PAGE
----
What the Philippines could do to weather the Greek Crisis
EQUITY and currency markets in the Philippines may be in turmoil in the coming days following the collapse of negotiations between Greece and its creditors this week, according to the Bangko Sentral ng Pilipinas.
The immediate effects of Greece’s potential exit from the euro zone may spell losses for investors. Looking further down the road, emerging markets like the Philippines are still expected to perform well, owing to buffers that were built up in past years, it added.
“The developments in Greece may cause volatility in financial markets, as some participants shy away from positions until there is clearer direction in the next steps in the European Union,” Bangko Sentral ng Pilipinas (BSP) Governor Amando M. Tetangco Jr. said in a text message to the Inquirer.
On Monday, Greece announced it would implement capital controls to protect its banking sector, which were deprived additional emergency financing by European Union creditors and the International Monetary Fund (IMF).
Athens said it would restrict bank withdrawals in the coming days to prevent a collapse of already cash-strapped Greek banks.
With heightened risk aversion globally, the peso on Monday opened at 45.20-to-$1, down from its 45.085: $1 close on Friday.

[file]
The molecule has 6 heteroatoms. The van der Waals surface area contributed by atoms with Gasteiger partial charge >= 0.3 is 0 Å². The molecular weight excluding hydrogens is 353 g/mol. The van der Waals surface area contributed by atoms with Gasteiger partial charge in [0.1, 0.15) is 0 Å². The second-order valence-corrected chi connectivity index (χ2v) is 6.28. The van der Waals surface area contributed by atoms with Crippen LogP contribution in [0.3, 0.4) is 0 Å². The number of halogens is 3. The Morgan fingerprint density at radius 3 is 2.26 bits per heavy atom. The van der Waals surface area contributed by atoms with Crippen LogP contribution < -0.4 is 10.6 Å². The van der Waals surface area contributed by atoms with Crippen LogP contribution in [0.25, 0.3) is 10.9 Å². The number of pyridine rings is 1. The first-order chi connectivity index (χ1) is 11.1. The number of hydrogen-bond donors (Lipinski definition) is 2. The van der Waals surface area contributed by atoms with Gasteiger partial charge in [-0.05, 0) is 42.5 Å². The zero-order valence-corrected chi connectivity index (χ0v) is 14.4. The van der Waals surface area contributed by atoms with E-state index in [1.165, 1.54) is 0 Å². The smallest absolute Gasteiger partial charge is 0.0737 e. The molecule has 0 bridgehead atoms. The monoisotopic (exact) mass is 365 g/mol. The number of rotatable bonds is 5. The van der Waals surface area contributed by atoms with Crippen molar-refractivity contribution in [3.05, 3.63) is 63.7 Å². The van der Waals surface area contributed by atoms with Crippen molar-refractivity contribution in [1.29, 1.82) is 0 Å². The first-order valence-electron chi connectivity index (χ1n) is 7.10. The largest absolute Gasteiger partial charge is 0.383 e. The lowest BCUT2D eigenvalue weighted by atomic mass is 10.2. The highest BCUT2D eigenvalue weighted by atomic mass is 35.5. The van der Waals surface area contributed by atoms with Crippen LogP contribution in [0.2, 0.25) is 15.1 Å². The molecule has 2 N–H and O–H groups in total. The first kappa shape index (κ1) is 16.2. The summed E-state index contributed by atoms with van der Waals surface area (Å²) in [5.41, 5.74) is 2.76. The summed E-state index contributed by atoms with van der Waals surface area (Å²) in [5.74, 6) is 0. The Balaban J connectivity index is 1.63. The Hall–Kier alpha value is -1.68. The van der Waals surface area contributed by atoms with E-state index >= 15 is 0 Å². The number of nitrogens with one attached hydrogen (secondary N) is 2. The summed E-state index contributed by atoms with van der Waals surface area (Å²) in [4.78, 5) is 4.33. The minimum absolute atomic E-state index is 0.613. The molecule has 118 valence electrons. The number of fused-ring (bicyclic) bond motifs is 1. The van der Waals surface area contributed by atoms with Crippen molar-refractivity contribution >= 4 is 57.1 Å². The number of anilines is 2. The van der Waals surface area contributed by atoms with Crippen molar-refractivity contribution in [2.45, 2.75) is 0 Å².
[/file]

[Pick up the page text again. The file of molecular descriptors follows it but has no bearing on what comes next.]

Tetangco said the Philippines should be able to weather the current global crisis using the same buffers that insulated the domestic economy from past spells in recent years.
“Asian emerging market economies may be affected by thus, but there is fundamental robustness in domestic economies, including in the Philippines, that should help shield us from any fallout,” the BSP chief said.
The Philippines boasts of high levels of dollar reserves, and Southeast Asia’s most cash-rich banking system. Despite a slowdown in the first quarter, the Philippine economy also remains one of the best performing in the region.
“It’s up to the BSP to see whether this is economic in nature rather than noise,” Security Bank economist Patrick Ella said in an interview Monday.
As far as policy responses go, Ella said the BSP could opt to promote calm in the foreign exchange markets through intervention to keep the peso stable. While the BSP allows the peso to move according to market forces, officials leave room for occasional buying and selling to ensure the currency’s fundamental value is maintained.
Beyond intervening in foreign exchange markets, the BSP is expected to stay its hand, Ella said.
“Bulk of the impact would be volatility in financial markets,” Ella said, adding that turmoil in Greece was just one of the many risks that would weigh on policymakers’ minds.
For instance, a full economic recovery in the US remains uncertain, while China’s manufacturing sector, which local exporters feed into, faces a contraction.
Meanwhile, Europe’s troubles could still be contained. Most of Europe has recovered from the worst of its debt woes, Ella said. Greece has also been ring-fenced by the rest of the continent, ensuring that a default by Greek banks does not cause a credit crunch elsewhere in the region.